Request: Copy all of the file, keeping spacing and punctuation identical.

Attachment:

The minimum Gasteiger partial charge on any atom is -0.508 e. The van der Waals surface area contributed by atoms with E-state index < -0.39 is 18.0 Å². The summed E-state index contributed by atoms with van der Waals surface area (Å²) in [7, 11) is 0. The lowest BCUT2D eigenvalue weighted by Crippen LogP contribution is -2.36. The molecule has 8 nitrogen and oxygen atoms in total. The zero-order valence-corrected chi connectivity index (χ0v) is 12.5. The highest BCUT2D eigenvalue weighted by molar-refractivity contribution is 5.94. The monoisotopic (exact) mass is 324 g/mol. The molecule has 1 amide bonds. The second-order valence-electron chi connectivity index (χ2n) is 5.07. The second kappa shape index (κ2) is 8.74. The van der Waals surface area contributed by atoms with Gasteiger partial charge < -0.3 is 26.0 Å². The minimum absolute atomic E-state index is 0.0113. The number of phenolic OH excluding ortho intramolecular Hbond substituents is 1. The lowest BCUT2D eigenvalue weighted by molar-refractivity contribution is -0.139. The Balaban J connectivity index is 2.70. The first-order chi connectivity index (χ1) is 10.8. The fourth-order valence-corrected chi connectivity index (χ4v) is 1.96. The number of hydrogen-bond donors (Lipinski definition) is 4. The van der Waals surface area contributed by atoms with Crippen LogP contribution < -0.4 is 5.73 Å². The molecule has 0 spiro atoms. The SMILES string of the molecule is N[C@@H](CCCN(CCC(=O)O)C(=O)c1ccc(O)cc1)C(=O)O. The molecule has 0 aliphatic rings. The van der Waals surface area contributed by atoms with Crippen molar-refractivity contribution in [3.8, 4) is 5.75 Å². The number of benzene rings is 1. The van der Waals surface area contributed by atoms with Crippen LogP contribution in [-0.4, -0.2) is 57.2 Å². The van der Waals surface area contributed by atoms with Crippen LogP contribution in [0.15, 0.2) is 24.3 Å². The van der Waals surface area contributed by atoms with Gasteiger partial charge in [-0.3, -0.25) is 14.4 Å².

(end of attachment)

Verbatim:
The minimum Gasteiger partial charge on any atom is -0.508 e. The van der Waals surface area contributed by atoms with E-state index < -0.39 is 18.0 Å². The summed E-state index contributed by atoms with van der Waals surface area (Å²) in [7, 11) is 0. The lowest BCUT2D eigenvalue weighted by Crippen LogP contribution is -2.36. The molecule has 8 nitrogen and oxygen atoms in total. The zero-order valence-corrected chi connectivity index (χ0v) is 12.5. The highest BCUT2D eigenvalue weighted by molar-refractivity contribution is 5.94. The monoisotopic (exact) mass is 324 g/mol. The molecule has 1 amide bonds. The second-order valence-electron chi connectivity index (χ2n) is 5.07. The second kappa shape index (κ2) is 8.74. The van der Waals surface area contributed by atoms with Gasteiger partial charge < -0.3 is 26.0 Å². The minimum absolute atomic E-state index is 0.0113. The number of phenolic OH excluding ortho intramolecular Hbond substituents is 1. The lowest BCUT2D eigenvalue weighted by molar-refractivity contribution is -0.139. The Balaban J connectivity index is 2.70. The first-order chi connectivity index (χ1) is 10.8. The fourth-order valence-corrected chi connectivity index (χ4v) is 1.96. The number of hydrogen-bond donors (Lipinski definition) is 4. The van der Waals surface area contributed by atoms with Crippen LogP contribution < -0.4 is 5.73 Å². The molecule has 0 spiro atoms. The SMILES string of the molecule is N[C@@H](CCCN(CCC(=O)O)C(=O)c1ccc(O)cc1)C(=O)O. The molecule has 0 aliphatic rings. The van der Waals surface area contributed by atoms with Crippen molar-refractivity contribution in [3.8, 4) is 5.75 Å². The number of benzene rings is 1. The van der Waals surface area contributed by atoms with Crippen LogP contribution in [-0.4, -0.2) is 57.2 Å². The van der Waals surface area contributed by atoms with Crippen LogP contribution in [0.15, 0.2) is 24.3 Å². The van der Waals surface area contributed by atoms with Gasteiger partial charge in [-0.3, -0.25) is 14.4 Å².